China’s National Cyber Threat Response Plan -Another Arrow in Its Cyber Diplomacy Quiver

On June 27, 2017, the Cyberspace Administration of China (CAC) released its National Cyber Threat Response Plan to help bolster its cyber security posture.  According to news sources citing a document posted on the CAC website, the Plan includes a four-tier color-coded warning system that ranked the severity of cyber attacks Red (the highest level), Orange, Yellow, or Blue (the lowest level).

Of note, the Plan legally mandates that Chinese provinces ensure that their networks are upgraded and that response teams are established in order to support a centralized cyber reporting system.  While no specifics were provided as to what the accepted level network upgrade was, government agency failure to comply with the regulation would be considered a criminal – not civil – offense, an interesting distinction demonstrating the gravity with which the national government is treating cyber defense and holding all levels of government responsible and accountable for its implementation.

The Plan also compels relevant entities to open international channels of communication during the sudden onset of international security threats.  This is an important development particularly in the wake of May 2017’s global pandemic of the WannaCry ransomware campaign that successfully infected more than 300,000 systems in 150 countries.  Approximately 30,000 Chinese organizations were impacted from this ransomware attack. Such channels provide the opportunity of immediately engaging international counterparts to help identify, detect, and mitigate these global infections from spreading further.

China’s cyber security shortcomings have been longstanding.  According to one survey, the average number of cyber attacks detected by Chinese and Hong Kong companies rose by 950 percent between 2014 and 2016, with more than 7 a day based on information provided by the survey’s 440 China based-respondents.  Complicating China’s cyber security situation is the increasing use of Internet of Things (IoT) devices that are notorious for being under secure.  In 2016, Chinese DVRs and Internet-connected cameras were exploited by hackers to support a botnet that launched distributed denial-of-service (DDoS) attacks that impacted major global targets and websites. Just recently, a Chinese company warned that some of its remote-controlled video cameras contain flaws that a security firm said could be used in cyber attacks and cyber espionage.  Such developments while promising show that acknowledgement of the problem is only part of the solution, and that without plans in place, there is no action to correct such issues.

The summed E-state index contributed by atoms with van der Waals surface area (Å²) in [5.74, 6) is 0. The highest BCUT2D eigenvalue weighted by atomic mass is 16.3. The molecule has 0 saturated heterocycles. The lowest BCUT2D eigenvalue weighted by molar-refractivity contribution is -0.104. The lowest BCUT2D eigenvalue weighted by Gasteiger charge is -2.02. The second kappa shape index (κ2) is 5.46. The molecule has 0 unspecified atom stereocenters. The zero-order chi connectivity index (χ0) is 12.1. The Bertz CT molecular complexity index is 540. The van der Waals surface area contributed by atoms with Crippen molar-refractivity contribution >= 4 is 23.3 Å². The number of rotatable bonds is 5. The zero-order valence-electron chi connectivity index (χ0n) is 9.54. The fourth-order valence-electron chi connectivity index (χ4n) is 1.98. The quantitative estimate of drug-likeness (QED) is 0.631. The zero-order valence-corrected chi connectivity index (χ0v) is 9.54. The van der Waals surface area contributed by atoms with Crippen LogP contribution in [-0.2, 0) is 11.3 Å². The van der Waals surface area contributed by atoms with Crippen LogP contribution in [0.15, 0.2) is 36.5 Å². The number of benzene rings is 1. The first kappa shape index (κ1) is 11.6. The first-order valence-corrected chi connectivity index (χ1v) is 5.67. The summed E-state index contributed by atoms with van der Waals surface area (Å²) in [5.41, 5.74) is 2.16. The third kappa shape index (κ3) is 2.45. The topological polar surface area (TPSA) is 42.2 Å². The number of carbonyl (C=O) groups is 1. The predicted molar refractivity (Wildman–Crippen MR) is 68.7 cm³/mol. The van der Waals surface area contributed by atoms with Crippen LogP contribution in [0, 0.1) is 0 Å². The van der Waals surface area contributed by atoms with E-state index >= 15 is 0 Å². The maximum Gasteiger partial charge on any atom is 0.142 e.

Since 2014, China’s senior leadership has been publicly advocating the need for the country to aggressively pursue cyber security.  In an address to Office of the Central Leading Group for Cyberspace Affairs that year, President Xi Jinping said, “without cyber security, there is no national security.”  Viewed through this prism, the National Cyber Threat Response Plan is the latest iteration of China proactively trying to improve its cyber security from the top down.  Since 2015 when China passed its National Security Law to its June 2017 enactment of its Cybersecurity Law, China has been aggressively enacting a series of national security-related legislation in which cyber security was a prominent feature.  Of note, this legislation focuses on areas that not only improve Chinese security, but also provide the legal justification for Chinese authorities to act in a manner they determine appropriate. This has given some international businesses pause for concern, as they believe that failure to comply provides the government a legal avenue to pursue repercussions.

From a national level standpoint, the National Cyber Threat Response Plan is a logical progression.  Legislation serves as the foundation from which plans like this one can be based and implemented.  Invariably, more specific guidelines will follow that supply more fidelity and specifics for all levels of government stakeholders that will likely include timelines and milestones that need to be achieved, and penalties to be incurred should they not.

From a strategic perspective, the Plan reinforces China’s commitment to actively revamp its cyber security apparatus as it works to establish bilateral engagements with international partners.  While the international community struggles to find some common ground on norms of behavior in cyberspace, China strengthens its position on cyber sovereignty – its core issue – through the continued passing of broad-language legislation that affords it the wiggle room to pursue other means of resolution to safeguard its interests in other political, diplomatic, or economic areas.  Even if the global community ultimately accepts Western interpretations of cyber norms, China will have established a means to counterbalance them.

For the near term, through these initiatives and cyber security bilateral agreements, China is demonstrating to the world that it is a willing partner that is taking cyber security seriously through its actions as well as its words.

This is a guest post written by Emilio Iasiello.

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